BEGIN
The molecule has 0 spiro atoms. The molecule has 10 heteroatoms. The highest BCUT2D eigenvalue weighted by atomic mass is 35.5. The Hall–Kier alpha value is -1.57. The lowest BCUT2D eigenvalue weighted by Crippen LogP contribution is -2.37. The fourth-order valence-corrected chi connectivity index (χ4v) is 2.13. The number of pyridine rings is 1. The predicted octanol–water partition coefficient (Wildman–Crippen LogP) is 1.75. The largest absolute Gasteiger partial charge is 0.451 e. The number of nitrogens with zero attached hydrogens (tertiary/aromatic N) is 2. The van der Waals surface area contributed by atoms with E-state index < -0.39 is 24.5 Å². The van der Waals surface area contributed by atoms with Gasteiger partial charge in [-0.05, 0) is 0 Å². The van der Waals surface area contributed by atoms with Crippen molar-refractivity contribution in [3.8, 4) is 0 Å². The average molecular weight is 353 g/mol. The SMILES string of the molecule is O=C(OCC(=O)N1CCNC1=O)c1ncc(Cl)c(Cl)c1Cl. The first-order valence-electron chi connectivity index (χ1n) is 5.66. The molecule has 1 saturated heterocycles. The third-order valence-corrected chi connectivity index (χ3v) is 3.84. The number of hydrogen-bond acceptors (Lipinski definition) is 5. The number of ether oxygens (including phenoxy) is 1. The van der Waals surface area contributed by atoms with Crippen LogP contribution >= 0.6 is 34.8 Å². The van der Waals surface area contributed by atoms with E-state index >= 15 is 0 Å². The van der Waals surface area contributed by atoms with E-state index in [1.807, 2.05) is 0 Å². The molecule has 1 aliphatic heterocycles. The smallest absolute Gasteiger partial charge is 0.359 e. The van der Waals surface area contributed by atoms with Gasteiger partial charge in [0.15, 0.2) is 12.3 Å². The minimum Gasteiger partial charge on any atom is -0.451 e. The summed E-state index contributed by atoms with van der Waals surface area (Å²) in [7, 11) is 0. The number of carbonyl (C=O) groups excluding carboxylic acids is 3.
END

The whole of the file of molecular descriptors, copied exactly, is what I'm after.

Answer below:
The molecule has 0 spiro atoms. The molecule has 10 heteroatoms. The highest BCUT2D eigenvalue weighted by atomic mass is 35.5. The Hall–Kier alpha value is -1.57. The lowest BCUT2D eigenvalue weighted by Crippen LogP contribution is -2.37. The fourth-order valence-corrected chi connectivity index (χ4v) is 2.13. The number of pyridine rings is 1. The predicted octanol–water partition coefficient (Wildman–Crippen LogP) is 1.75. The largest absolute Gasteiger partial charge is 0.451 e. The number of nitrogens with zero attached hydrogens (tertiary/aromatic N) is 2. The van der Waals surface area contributed by atoms with E-state index < -0.39 is 24.5 Å². The van der Waals surface area contributed by atoms with Gasteiger partial charge in [-0.05, 0) is 0 Å². The van der Waals surface area contributed by atoms with Crippen molar-refractivity contribution in [3.8, 4) is 0 Å². The average molecular weight is 353 g/mol. The SMILES string of the molecule is O=C(OCC(=O)N1CCNC1=O)c1ncc(Cl)c(Cl)c1Cl. The first-order valence-electron chi connectivity index (χ1n) is 5.66. The molecule has 1 saturated heterocycles. The third-order valence-corrected chi connectivity index (χ3v) is 3.84. The number of hydrogen-bond acceptors (Lipinski definition) is 5. The number of ether oxygens (including phenoxy) is 1. The van der Waals surface area contributed by atoms with Crippen LogP contribution >= 0.6 is 34.8 Å². The van der Waals surface area contributed by atoms with E-state index >= 15 is 0 Å². The van der Waals surface area contributed by atoms with E-state index in [1.807, 2.05) is 0 Å². The molecule has 1 aliphatic heterocycles. The smallest absolute Gasteiger partial charge is 0.359 e. The van der Waals surface area contributed by atoms with Gasteiger partial charge in [0.15, 0.2) is 12.3 Å². The minimum Gasteiger partial charge on any atom is -0.451 e. The summed E-state index contributed by atoms with van der Waals surface area (Å²) in [7, 11) is 0. The number of carbonyl (C=O) groups excluding carboxylic acids is 3.